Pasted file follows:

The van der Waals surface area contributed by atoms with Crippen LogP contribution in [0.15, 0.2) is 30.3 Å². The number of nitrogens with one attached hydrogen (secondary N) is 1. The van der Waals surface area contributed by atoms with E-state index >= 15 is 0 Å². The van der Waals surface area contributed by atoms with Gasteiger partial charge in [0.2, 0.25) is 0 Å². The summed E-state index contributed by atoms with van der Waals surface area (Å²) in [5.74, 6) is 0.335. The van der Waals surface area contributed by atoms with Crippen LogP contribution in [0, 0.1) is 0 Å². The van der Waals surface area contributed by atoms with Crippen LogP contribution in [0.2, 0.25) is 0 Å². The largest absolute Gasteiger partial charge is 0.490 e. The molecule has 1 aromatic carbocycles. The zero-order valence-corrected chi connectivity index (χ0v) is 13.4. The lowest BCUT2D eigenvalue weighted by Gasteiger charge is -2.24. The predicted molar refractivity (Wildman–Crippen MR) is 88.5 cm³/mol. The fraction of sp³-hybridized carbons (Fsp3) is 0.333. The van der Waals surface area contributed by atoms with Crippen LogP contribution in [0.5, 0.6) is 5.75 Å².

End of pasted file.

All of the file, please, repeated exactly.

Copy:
The van der Waals surface area contributed by atoms with Crippen LogP contribution in [0.15, 0.2) is 30.3 Å². The number of nitrogens with one attached hydrogen (secondary N) is 1. The van der Waals surface area contributed by atoms with E-state index >= 15 is 0 Å². The van der Waals surface area contributed by atoms with Gasteiger partial charge in [0.2, 0.25) is 0 Å². The summed E-state index contributed by atoms with van der Waals surface area (Å²) in [5.74, 6) is 0.335. The van der Waals surface area contributed by atoms with Crippen LogP contribution in [0, 0.1) is 0 Å². The van der Waals surface area contributed by atoms with Crippen LogP contribution in [0.2, 0.25) is 0 Å². The largest absolute Gasteiger partial charge is 0.490 e. The molecule has 1 aromatic carbocycles. The zero-order valence-corrected chi connectivity index (χ0v) is 13.4. The lowest BCUT2D eigenvalue weighted by Gasteiger charge is -2.24. The predicted molar refractivity (Wildman–Crippen MR) is 88.5 cm³/mol. The fraction of sp³-hybridized carbons (Fsp3) is 0.333. The van der Waals surface area contributed by atoms with Crippen LogP contribution in [0.5, 0.6) is 5.75 Å².